The New York Times alleges (from Renew America.com 10/3/2016) that “Donald Trump may have legally avoided paying federal income taxes for as long as 18 years because of a $916 million loss he declared on his 1995 tax returns from his failed business dealings… .”

What can we assume from this allegation? We can assume that Trump filed income tax returns for every year from 1995 to the present. We can assume that IRS agents scrutinized his returns. We can assume that the IRS found that Trump’s claimed losses declared on his 1995 returns were legitimate. And we can assume that by the laws of the IRS it was perfectly legal how Trump’s losses were determined, and how Trump’s accountants met all the legal requirements.

Finally, then! We can assume that Trump is not guilty of any illegalities subtly implied by the New York Times…and that the Times innuendo is entirely politically motivated.

So, what else is news. An analogy: Black Bears make a mess by invading the garbage cans in camping sites. The why of this is very simple. Black Bears do what it is natural for them to do. Juxtaposing this analogy to the New York Times, the Times is only doing what the Times does naturally. Continue reading

Dr.s Bud and Selma Pierce

Dr.s Bud and Selma Pierce

Dr. Bud Pierce, Candidate for Governor

Dr. Bud Pierce, Candidate for Governor

For a number of years, I have tried to provide our politicians or would-be politicians with solid scientific information on the climate controversy to enable them to talk about the science of climate intelligently. A few are already well-informed, like Republican State Senator Doug Whitsett, a veterinarian from Southern Oregon. Others are receptive and generally aware that the paradigm of rising atmospheric CO2 driving rapidly rising temperatures is false and being greatly misused for corrupt politics. Those who will listen are almost entirely Republicans. Democrats want nothing to do with credentialed scientists whom they call “deniers” and “flat-earthers.” Portland Commissioner Nick Fish, a Democrat, looked at me like I had some sort of disease that he might catch if he continued to talk with me after a city council meeting. His demeanor was hilarious. Continue reading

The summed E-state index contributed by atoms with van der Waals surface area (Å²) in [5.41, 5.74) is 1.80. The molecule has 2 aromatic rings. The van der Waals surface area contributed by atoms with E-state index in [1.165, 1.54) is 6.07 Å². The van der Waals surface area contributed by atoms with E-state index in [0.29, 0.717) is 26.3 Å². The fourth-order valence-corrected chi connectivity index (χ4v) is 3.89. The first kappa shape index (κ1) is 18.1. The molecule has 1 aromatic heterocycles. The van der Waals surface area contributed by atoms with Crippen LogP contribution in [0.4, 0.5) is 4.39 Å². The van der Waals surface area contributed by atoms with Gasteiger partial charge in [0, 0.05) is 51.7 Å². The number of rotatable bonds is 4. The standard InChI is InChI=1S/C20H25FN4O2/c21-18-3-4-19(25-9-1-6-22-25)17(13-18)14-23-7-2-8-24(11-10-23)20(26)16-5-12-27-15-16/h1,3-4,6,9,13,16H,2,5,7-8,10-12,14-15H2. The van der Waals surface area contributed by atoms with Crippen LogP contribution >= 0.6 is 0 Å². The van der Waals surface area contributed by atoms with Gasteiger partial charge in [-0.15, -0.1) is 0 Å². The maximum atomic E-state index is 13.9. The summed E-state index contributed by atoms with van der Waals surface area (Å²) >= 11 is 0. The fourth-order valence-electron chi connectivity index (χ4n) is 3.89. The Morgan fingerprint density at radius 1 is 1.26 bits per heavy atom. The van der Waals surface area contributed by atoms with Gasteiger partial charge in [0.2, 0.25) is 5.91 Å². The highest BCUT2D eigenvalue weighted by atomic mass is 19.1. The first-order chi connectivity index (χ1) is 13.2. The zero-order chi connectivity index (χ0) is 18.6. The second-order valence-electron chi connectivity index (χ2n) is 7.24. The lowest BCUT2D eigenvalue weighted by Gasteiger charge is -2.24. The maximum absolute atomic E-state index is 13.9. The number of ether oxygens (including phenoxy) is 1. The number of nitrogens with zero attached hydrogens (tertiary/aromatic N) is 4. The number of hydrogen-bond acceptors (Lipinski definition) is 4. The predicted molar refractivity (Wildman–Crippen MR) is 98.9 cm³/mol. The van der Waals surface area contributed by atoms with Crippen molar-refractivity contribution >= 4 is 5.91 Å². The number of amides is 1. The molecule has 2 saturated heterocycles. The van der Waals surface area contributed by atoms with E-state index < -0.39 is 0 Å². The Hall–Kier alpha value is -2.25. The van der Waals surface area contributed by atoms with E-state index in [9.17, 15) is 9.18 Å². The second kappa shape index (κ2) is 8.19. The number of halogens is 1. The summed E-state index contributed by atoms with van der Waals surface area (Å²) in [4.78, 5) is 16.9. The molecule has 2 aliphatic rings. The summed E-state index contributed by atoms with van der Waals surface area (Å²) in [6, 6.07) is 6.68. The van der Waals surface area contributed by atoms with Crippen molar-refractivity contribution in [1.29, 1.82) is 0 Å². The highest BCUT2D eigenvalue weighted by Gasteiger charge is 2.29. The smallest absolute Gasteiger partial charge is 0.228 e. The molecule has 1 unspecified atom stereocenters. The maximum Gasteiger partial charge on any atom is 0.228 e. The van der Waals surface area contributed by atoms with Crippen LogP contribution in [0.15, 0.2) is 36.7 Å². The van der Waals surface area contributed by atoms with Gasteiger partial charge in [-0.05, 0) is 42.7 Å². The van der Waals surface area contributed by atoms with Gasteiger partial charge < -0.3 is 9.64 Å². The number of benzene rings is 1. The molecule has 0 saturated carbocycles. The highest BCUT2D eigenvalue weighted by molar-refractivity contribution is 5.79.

John Ludlow, Chair of the Clackamas County Board of Commissioners

John Ludlow, Chair of the Clackamas County Board of Commissioners

As Clackamas County Chair, I have grown increasingly disappointed with other regional government leaders prioritizing billions in light rail mass transit over fixing the traffic congestion problems that our county residents are so frustrated with. Worsening traffic congestion affects not only Clackamas County’s businesses but our residents who commute in and out of the county every day. We can no longer ignore this problem.